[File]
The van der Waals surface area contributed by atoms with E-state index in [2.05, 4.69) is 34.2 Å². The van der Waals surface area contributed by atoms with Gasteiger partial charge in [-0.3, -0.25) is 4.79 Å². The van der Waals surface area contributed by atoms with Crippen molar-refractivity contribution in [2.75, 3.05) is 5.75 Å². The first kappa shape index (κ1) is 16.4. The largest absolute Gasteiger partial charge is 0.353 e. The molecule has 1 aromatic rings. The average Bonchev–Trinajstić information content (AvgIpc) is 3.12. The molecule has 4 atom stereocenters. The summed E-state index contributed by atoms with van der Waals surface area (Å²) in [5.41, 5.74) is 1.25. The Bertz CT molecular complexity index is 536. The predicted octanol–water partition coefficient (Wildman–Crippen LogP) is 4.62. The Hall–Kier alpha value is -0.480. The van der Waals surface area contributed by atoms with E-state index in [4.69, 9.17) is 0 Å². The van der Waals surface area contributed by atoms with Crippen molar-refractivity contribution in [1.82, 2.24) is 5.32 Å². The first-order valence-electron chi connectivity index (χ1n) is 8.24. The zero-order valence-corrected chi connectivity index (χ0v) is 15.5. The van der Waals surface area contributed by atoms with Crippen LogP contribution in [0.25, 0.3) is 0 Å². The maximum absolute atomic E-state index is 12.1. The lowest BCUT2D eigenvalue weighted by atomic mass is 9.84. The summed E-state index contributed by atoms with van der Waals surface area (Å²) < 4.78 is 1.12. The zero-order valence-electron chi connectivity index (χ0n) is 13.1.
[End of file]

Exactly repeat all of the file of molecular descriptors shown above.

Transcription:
The van der Waals surface area contributed by atoms with E-state index in [2.05, 4.69) is 34.2 Å². The van der Waals surface area contributed by atoms with Gasteiger partial charge in [-0.3, -0.25) is 4.79 Å². The van der Waals surface area contributed by atoms with Crippen molar-refractivity contribution in [2.75, 3.05) is 5.75 Å². The first kappa shape index (κ1) is 16.4. The largest absolute Gasteiger partial charge is 0.353 e. The molecule has 1 aromatic rings. The average Bonchev–Trinajstić information content (AvgIpc) is 3.12. The molecule has 4 atom stereocenters. The summed E-state index contributed by atoms with van der Waals surface area (Å²) in [5.41, 5.74) is 1.25. The Bertz CT molecular complexity index is 536. The predicted octanol–water partition coefficient (Wildman–Crippen LogP) is 4.62. The Hall–Kier alpha value is -0.480. The van der Waals surface area contributed by atoms with E-state index in [4.69, 9.17) is 0 Å². The van der Waals surface area contributed by atoms with Crippen molar-refractivity contribution in [1.82, 2.24) is 5.32 Å². The first-order valence-electron chi connectivity index (χ1n) is 8.24. The zero-order valence-corrected chi connectivity index (χ0v) is 15.5. The van der Waals surface area contributed by atoms with Crippen LogP contribution in [0.25, 0.3) is 0 Å². The maximum absolute atomic E-state index is 12.1. The lowest BCUT2D eigenvalue weighted by atomic mass is 9.84. The summed E-state index contributed by atoms with van der Waals surface area (Å²) < 4.78 is 1.12. The zero-order valence-electron chi connectivity index (χ0n) is 13.1.